Posted by Iona Singleton on Nov 11, 2016

“Death is a great career opportunity for the musician with a catalogue. For a live player, it’s a strategy with inherent limitations. So for King Crimson, there goes the reunion tour” said Robert Fripp with typical gallows humour at Ian Wallace’s memorial service in London on March 22nd, 2007.  Ian’s death was hard to bear and made all the more poignant coming as it did just a few short months after that of his former band mate, Boz Burrell. 


The loss of a loved one is keenly felt by family and friends, and whilst it can never be to the same degree, for many King Crimson fans news of Boz and Ian’s passing also came as a blow. 


When I was writing my biography of King Crimson back in 1999, I’d been pleasantly        surprised by how many of the ex-members  were keen to talk to me about their time with  the band. The one person who declined to talk was Boz.


He was always polite when I rang him at his home. Sometimes his wife, Kath, would answer and she’d say “Oh hang on, he’s just out playing some golf. I’ll just go and get him” which never quite fitted with the image in my head of the hard-drinking, hard-rocking blues and jazz-loving singer who’d joined Crimson as a brief stopping point on his way to global success with Bad Company.


He’d politely enquire how the book was progressing and sometimes I’d tell a little of what someone had said, hoping it would spur him into a response, but Boz was too seasoned a pro to be caught like that. Instead he would offer neutral comments: “Well, it might have been like that but, you know I can’t really remember,” was about as far as he would be drawn.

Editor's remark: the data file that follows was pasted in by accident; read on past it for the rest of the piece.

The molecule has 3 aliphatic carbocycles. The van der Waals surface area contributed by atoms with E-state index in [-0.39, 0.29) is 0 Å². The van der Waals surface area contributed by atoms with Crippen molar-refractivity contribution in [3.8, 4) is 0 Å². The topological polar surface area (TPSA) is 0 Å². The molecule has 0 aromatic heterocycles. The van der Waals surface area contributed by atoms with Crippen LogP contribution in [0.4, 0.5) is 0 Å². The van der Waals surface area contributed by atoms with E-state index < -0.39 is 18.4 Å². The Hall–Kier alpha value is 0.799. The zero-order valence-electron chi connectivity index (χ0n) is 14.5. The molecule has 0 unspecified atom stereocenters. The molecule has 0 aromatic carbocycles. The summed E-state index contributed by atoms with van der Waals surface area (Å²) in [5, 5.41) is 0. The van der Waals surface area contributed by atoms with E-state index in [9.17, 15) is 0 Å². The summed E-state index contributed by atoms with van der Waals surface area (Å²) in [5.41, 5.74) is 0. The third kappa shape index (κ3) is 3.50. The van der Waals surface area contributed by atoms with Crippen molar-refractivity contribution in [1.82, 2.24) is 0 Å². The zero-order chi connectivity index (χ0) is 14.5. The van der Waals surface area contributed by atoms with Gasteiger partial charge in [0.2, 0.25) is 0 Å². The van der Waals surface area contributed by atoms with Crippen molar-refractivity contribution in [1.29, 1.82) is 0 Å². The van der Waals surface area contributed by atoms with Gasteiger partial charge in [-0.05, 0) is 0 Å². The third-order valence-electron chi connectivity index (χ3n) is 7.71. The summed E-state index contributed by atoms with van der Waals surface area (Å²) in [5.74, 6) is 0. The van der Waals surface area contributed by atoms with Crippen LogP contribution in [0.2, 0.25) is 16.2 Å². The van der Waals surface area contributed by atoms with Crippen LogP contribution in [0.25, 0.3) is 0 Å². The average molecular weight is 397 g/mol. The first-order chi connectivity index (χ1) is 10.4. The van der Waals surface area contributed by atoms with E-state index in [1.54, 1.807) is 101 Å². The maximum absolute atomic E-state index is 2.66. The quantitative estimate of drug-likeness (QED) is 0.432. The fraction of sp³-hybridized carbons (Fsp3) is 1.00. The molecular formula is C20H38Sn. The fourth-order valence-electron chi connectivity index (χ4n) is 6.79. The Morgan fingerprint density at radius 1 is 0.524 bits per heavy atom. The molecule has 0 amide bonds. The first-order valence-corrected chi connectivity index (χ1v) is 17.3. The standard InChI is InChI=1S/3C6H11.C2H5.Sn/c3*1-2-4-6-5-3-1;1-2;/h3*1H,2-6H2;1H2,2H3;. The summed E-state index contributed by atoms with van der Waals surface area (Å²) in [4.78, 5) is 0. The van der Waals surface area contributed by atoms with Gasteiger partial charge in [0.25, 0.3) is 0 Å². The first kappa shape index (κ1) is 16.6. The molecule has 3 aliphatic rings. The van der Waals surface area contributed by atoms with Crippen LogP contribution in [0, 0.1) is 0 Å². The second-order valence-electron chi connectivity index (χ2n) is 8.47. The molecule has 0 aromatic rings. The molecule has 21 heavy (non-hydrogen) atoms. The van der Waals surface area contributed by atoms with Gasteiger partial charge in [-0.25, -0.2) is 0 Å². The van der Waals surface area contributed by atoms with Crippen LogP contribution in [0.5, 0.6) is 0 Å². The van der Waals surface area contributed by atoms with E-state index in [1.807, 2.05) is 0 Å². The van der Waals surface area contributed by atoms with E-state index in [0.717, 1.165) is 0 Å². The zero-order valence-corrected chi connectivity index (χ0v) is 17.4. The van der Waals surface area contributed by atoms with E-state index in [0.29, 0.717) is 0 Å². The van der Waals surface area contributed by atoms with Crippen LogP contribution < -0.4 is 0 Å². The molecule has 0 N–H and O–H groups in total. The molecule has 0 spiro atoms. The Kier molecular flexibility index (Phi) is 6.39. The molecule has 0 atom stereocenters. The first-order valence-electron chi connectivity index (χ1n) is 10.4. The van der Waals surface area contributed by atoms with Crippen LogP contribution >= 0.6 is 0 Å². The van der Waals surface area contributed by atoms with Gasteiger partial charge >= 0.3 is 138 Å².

Everyone from Crimson who had an association with Boz that I talked to – Dik Fraser, Robert Fripp, Peter Sinfield, Mel Collins, and Ian Wallace – all had good things to say about him. Both Mel and Ian were particularly defensive about their ex-band mate, feeling he’d been unfairly maligned by certain sections of the Crimson fanbase.


“What saddens me” wrote Ian in his eulogy to Boz “is that I don't think he ever knew just how good he was in King Crimson. And why should he? Just about everything that has been written about him on the various sites has been about how awful he was, not just as a bassist, but as a singer too. To my mind he had a beautiful voice; pitch perfect, with a fine jazz sensibility to it. If he'd wanted to, he could have held his own with most of the great jazz vocalists.”


Ian ended his moving tribute for his fallen friend with this: “Boz, wherever you are I hope you don't rest in peace. I hope you're playing your balls off somewhere with people you love, to appreciative audiences. Save a place for me, my brother.”


Amen to that.


Sid Smith,

Whitley Bay, June 2007

(taken from the sleeve notes to KCCC35 Live in Denver)